The Bazillion Benefits of Audio Stories

Perhaps you’re too young to remember, but believe it or not, back in the “good ol’ days”, folks used to gather around the old fashioned radio for story time… 

Well, it seems this fashion of audio entertainment is making a big comeback!

Audio Stories are gaining wide popularity from a diverse and ever younger audience base. They are in fact the fastest growing segment within the book publishing industry, surpassing print and digital books. With platforms like Audible and Spotify, smart speakers and storytelling apps like Majik Kids, it is easier than ever to enjoy them in any setting, at home, in the classroom, and on the move.

But is this new trend of “ear-reading” a good thing? Are we losing out on actually reading? 

Used by many for entertainment and relaxation, and as a way to soothe the eyes after spending time on screens, listening to audio stories provides the same escape and cognitive benefits as reading books does! Recent research shows that engagement with audio stories can benefit children (and adults, too) in many ways, by: 

  • Supporting physical and emotional wellbeing
    • Providing entertainment and joy
    • Improving mental wellbeing by disrupting negative thoughts 
    • Allowing relaxation, and promoting sleep
    • Supporting emotional intelligence


  • Developing cognitive functions
    • Engaging the brain’s visual processes of imagination and visualization
    • Developing better language comprehension and vocabulary, for native as well as second language speakers
    • Developing a better understanding of tone and phonetic awareness (pronunciation, accents and dialects)
    • Developing auditory memory retention


  • Encouraging learning
    • Introducing children to books that are beyond their current reading level
    • Developing reading and decoding skills 
    • Modeling good reading-aloud skills
    • Developing an enjoyment of both reading and traditional storytelling
  • Overcoming barriers
    • Supporting emerging readers with visual impairments, attention disorders (like ADHD) or learning disorders (like dyslexia) to keep up with their peers and overcome the barrier of reading text
    • Allowing multi-tasking, which can make some lose focus and concentration, but also provide complimentary sensory learning opportunities

  • Strengthening social connections
    • Creating shared quality time opportunities (engaged listening, reading while listening, and discussing) with family and friends

In conclusion, emerging readers, language learners, non-readers, struggling readers, from children to senior citizens, can benefit from audio stories! Audio stories can rekindle your love for storytelling and imagination, while being healthy for your brain and body.

Do you have trouble concentrating when listening to a story?

Set aside time to listen attentively, like at bedtime, or do an activity that won’t impact your concentration, such as lego, drawing, play-doh, coloring, crafting or baking.

“Audio Stories can be the key to unlocking a child’s love of reading. Their very nature enables all children, regardless of their reading ability, to access and explore the incredible world of stories, which are brought to life by a range of exciting voices, different accents and sound effects. One of the best things about audiobooks is that you can listen to them almost anytime and anywhere, and in the days of tablets, smartphones and smart speakers, listening to stories is easier than ever before.”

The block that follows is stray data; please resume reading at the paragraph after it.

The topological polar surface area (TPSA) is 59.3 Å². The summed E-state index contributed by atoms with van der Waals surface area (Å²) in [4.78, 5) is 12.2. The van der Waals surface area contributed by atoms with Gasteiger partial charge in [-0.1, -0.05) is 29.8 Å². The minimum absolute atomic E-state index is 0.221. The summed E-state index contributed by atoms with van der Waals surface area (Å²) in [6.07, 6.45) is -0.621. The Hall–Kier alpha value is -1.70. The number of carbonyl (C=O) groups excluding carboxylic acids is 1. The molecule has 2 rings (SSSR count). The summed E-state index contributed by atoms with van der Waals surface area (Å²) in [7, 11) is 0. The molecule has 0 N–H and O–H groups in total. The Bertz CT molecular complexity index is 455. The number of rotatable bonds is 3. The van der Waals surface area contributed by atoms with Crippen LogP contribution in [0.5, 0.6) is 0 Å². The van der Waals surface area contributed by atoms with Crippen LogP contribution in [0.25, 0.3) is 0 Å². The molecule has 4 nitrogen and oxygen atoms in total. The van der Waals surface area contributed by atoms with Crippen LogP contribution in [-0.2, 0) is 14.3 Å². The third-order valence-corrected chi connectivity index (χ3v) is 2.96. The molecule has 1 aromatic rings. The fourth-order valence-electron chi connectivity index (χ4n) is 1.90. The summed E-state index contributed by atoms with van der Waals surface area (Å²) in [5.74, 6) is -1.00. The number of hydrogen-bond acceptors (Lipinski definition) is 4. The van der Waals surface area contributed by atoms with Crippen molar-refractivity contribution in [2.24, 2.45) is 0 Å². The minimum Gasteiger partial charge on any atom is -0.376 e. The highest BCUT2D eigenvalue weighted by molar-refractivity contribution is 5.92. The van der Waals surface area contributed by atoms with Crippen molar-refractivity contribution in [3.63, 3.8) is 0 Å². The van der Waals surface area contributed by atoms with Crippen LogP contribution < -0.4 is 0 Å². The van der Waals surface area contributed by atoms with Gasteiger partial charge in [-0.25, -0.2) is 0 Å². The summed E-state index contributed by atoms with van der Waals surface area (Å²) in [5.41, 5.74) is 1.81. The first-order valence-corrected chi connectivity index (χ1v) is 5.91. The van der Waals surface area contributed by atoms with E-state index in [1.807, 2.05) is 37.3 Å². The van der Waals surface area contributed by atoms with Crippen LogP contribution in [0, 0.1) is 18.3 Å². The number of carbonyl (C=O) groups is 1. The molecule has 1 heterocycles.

Try introducing Majik Kids Audio Stories into your daily routine – like when you’re driving, or when the kids get home from school, or at bedtime!  

“If one thing has struck me about the way people describe listening to audiobooks, it is the reported intensity of their absorption and the emotional grip of the experience. ‘They go right to your soul,’ says one listener.”


Best, E. (2020). Audiobooks and literacy: a rapid review of the literature. London: National Literacy Trust.

Booknet Canada (2021). Listening in: Audiobook Use in Canada 2021. Electronic Publication.

Cahill, M. and J. Moore (2017). A Sound History: Audiobooks Are Music to Children’s Ears. Association for Library Service to Children (ALSC) publication, Vol. 15, No .1, Spring 2017, pp. 22-29.

Ponti, M. (2019). Digital media: Promoting healthy screen use in school-aged children and adolescents. Paediatrics & Child Health, 2019, pp. 402–408.

Tan, E. K. (2023). Sound, Stories, and Psychology: The Perceptions and Motivations of Audiobook Consumption. Theses and Dissertations. 9915.

Tusmagambet, B. (2020) Effects of Audiobooks on EFL Learners’ Reading Development: Focus on Fluency and Motivation. English Teaching, Vol. 75, No. 2, Summer 2020, pp. 41-67. 

Varley, P. (2002). “As Good As Reading? Kids and the Audiobook Revolution.” Horn Book Magazine 78, No. 3, May/June 2002, pp. 251–62.

We are Teachers Staff (2023). 10 Ways to Boost Literacy Using Audiobooks in the Classroom. Who ever said you have to read to read?. Online publication on, September 18, 2023. 

More posts from Majik Kids:

“I’m so grateful seeing my kids’ eyes glow as they cultivate their imaginations listening to these high-quality stories.”

– Lara, Mama of 2 Mini Magicians

The Other Side

The Other Side

We have all heard the age-old question, “Why did the chicken cross the road?” But have you ever wondered what drew that curious chicken to the other side? Well, our team wanted to know the truth behind the chicken, and so we set out to find the answers to the questions most of us have been wondering our entire lives. 

Why did the chicken really cross the road?

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